Student Julia Krugh

Parents find that Checkology enhances daughter’s distance learning

Updates


Not long after schools closed in Jackson, Wyoming, in March due to COVID-19 health concerns, Charlotte Krugh found that her daughter, Julia, 11, had too much free time on her hands. The sixth-grader’s distance learning assignments occupied her about three hours a day. Her sister Eliza, 9, who attends a different school, had a full day of work.

Krugh and her husband Brad were unhappy with how much time Julia spent watching YouTube videos while they were busy working from home. So they began to look into resources that would be meaningful and that Julia also might enjoy.

“We wanted something that would keep her engaged and not be busy work,” Krugh says.

That’s when she discovered that the News Literacy Project was offering its Checkology® virtual classroom free to U.S. educators and parents in response to school closures.

“At first she didn’t want to do it,” says Krugh, who, a former teacher well familiar with students’ resistance to additional work. “Then last week, she started to get into it.”

‘Aha!’ moments in distance learning

After a few lessons, Julia made some discoveries. For example, she had never given much thought to propaganda — a category of information in the InfoZones lesson.  And she gained a new perspective on the YouTube crafting channel she watches. Krugh had told Julia that her favorite crafter might be getting paid to feature some of the products used in her videos, but she dismissed that idea. After completing a Checkology lesson that discussed sponsored content, Julia changed her mind. She told her mom: “You know, she might want to be trying to sell me something.”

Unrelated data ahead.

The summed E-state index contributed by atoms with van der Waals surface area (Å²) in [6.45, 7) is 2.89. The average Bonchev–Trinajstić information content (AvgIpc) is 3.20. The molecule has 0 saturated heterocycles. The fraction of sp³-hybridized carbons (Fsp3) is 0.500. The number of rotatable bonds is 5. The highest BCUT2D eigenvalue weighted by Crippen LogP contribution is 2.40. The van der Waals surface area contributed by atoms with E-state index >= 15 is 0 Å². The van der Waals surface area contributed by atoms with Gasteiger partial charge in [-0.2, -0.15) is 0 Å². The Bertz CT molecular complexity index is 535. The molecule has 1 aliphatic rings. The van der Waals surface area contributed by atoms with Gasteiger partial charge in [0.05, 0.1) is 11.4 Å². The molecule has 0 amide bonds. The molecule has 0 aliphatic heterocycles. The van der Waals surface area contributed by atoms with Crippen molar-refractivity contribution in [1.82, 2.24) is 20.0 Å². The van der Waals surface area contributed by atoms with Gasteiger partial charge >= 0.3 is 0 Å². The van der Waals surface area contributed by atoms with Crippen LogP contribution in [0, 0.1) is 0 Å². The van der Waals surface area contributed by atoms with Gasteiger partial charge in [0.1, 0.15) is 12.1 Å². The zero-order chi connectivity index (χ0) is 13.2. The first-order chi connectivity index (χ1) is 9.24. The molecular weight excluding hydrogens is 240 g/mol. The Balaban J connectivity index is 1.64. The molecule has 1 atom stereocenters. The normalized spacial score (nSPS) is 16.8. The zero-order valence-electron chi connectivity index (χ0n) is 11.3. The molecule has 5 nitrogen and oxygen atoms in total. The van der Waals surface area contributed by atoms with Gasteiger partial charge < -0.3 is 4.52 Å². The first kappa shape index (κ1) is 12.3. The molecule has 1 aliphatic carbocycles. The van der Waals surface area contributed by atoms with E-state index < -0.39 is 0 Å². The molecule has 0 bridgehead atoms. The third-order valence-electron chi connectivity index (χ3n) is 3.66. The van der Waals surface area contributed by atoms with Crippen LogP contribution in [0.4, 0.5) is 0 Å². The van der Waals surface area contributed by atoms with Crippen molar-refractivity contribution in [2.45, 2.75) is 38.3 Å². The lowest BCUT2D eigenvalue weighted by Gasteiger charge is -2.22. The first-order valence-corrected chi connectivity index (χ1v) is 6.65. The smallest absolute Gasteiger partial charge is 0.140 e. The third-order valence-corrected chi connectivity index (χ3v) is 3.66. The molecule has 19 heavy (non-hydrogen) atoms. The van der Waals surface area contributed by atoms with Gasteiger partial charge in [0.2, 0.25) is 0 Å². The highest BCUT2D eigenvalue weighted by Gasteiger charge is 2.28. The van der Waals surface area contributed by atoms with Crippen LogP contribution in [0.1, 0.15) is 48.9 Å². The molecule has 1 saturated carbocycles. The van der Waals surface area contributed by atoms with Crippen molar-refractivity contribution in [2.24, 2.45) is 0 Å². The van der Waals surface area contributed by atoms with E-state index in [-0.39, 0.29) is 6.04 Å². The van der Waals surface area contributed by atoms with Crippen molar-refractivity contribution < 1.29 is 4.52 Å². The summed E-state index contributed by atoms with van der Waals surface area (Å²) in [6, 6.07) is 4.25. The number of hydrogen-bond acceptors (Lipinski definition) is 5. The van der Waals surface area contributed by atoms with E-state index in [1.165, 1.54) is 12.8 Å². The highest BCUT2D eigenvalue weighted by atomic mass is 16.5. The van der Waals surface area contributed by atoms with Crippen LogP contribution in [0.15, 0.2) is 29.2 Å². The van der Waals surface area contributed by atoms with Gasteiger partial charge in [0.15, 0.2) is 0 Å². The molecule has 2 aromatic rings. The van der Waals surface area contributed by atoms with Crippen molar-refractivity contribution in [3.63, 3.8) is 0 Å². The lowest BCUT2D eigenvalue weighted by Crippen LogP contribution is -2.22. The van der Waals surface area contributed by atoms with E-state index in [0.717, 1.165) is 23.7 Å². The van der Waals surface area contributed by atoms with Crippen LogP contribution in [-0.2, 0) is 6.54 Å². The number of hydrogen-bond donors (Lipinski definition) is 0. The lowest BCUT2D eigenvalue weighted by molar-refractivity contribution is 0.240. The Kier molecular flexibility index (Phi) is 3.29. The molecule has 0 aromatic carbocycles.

Student Julia Krugh

Julia Krugh, 11, works on a Checkology lesson. Photo courtesy of Charlotte Krugh

“She is learning and we’re really pleased,” says Krugh.

And Julia wasn’t the only one in the family benefiting from distance learning. “One of the things that surprised me, I feel like I am pretty news savvy, but I got a few things wrong,” Krugh says. She was referring to the Checkology lesson on Branded Content that describes how some blog posts are actually deftly disguised advertisements. “I think there is something we all can learn from it.”

With that in mind, she also might introduce Eliza to Checkology. And she hopes to engage the group of friends Julia has virtual lunch with most days. “I’m hoping that some of her friends might be interested in it. It would be fun to have them do it,” Krugh says.

In the context of COVID-19

The COVID-19 pandemic also provides opportunities for Julia and Eliza to broaden their perspectives, based on diverse sources of information. They take part in video calls with a great aunt who is an infectious disease doctor and stay in touch with friends they made in Spain, where the family once lived. That country has been hit hard by COVID-19, and the girls’ friends have been allowed outside to play only recently after many weeks indoors.

And a slide presentation that Eliza worked on provided a chance to discuss the validity of sources for COVID-19 information the friend provided. “I think that having a variety of ideas inform you is super important,” Krugh says. “It gives us an opportunity to talk about different ideas and where they come from.”

That’s also a basic tenet of news literacy education. This resonates with the family.

“We are not teaching critical thinking skills early enough. Anything we can do to improve academic success and beyond, we should be doing,” Krugh says. “We want our kids to question and wonder and be curious.”

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